How many of you have used a really good hyper-local news and deal app that a good friend of mine has built? How many of you have participated in making it viral? How about a great crowd-sourced testing platform from India that another good friend has built? How about a really cool platform for secondary markets for used-items? How about a book and content publishing platform? You would know the names only if you are early adopters. And hell NO, early adopters are NOT marketed to. There is no marketing budgets for early adopters (Not even in your beloved USofA. There were no marketing budgets for the big three sexy companies you quote in the debates as well).

I do not have anything against US VCs nor am I in bed with the Indian VCs. I feel all VCs are opportunists. They are all the same. They have to make money for their LPs. Yes some are smart others are not. The point is, it is not specific to any geography or time or color of the skin or the size of their you know what.

Indian start-ups fail or succeed because of Indians. Period. (I am an Indian entrepreneur in India building a India specific platform for Indian markets).

I know most of you will not like this post and you will have intelligent arguments supporting your claim. I also know that if you get funded when you do not understand market economics, then, not only will you NOT give us a winning sixer, but you will also mess the case for the other deserving ones. Think through that, Arighty? Peace...

Saturday, June 25, 2011

Principles of Failure

Of course you have a great idea. Sure you are a visionary. No question you have battled hard to be where you are. So was Van Gogh or Nikola Tesla.

Did you get rejected by your Customer? Market or your Investor? Hmmm, they must be dumb then, no? Customers are not able to identify the latent problem that is lurking? How lame. Markets do not understand the utility you provide? How immature. Investors do not comprehend the scale you shall bring? How myopic. Sounds familiar? (Note the saracasm, please)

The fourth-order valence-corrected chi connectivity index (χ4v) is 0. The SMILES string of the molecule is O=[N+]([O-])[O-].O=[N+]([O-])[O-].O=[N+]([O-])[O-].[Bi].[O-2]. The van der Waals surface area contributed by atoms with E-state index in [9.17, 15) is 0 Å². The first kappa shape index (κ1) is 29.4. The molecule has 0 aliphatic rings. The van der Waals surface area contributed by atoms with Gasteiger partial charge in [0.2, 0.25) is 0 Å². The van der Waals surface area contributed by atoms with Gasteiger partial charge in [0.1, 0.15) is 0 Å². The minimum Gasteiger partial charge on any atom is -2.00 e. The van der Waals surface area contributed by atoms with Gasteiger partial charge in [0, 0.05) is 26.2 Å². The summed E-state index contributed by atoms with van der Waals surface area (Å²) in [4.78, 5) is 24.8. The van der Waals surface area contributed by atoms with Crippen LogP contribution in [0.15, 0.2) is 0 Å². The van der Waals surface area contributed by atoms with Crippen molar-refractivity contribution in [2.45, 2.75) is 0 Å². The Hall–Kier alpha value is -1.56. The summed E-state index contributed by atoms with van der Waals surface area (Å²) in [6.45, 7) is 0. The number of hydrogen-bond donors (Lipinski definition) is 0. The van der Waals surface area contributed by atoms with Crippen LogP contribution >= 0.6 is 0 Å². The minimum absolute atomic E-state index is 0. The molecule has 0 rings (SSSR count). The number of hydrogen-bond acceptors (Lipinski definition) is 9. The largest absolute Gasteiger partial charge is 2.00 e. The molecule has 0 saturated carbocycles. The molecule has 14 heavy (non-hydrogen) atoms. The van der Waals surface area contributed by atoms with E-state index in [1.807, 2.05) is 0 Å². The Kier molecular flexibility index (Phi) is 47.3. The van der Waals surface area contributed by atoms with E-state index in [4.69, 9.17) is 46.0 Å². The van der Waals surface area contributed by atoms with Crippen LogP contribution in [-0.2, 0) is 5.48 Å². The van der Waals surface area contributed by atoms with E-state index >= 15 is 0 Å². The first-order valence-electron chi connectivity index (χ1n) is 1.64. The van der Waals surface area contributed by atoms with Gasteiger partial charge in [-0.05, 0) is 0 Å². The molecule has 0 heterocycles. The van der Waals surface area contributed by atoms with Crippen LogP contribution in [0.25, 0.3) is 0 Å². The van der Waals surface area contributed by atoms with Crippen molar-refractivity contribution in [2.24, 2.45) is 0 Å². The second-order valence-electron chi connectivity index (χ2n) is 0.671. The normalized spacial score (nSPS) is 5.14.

You may strongly believe all of the above as true !! That is besides the point for this post.

Rejections are inevitable. I am not an expert, but Economics (Macro or Micro) is the study of scarcity (due to existence of scarcity) isn't it?

Very broadly stated:
- Customers cannot buy from everyone.
- Markets cannot always accommodate everything having a utility (due to alternatives and irrationality that is pervasive)
- Investors cannot invest in every great idea.

Also, markets and economies are not equal across geographies (and even across time) so basing your rationality across markets or across time may not help.

Some of the good leaders I have studied or have had pleasure to work with, have one strong trait in common: They demonstrate tremendous maturity in handling rejections.

As an entrepreneur, nothing is more handy a tool than managing failures and rejections. This helps in conserving entrepreneurial-energy and dip back into the pool of irrational exuberance or optimism as some call.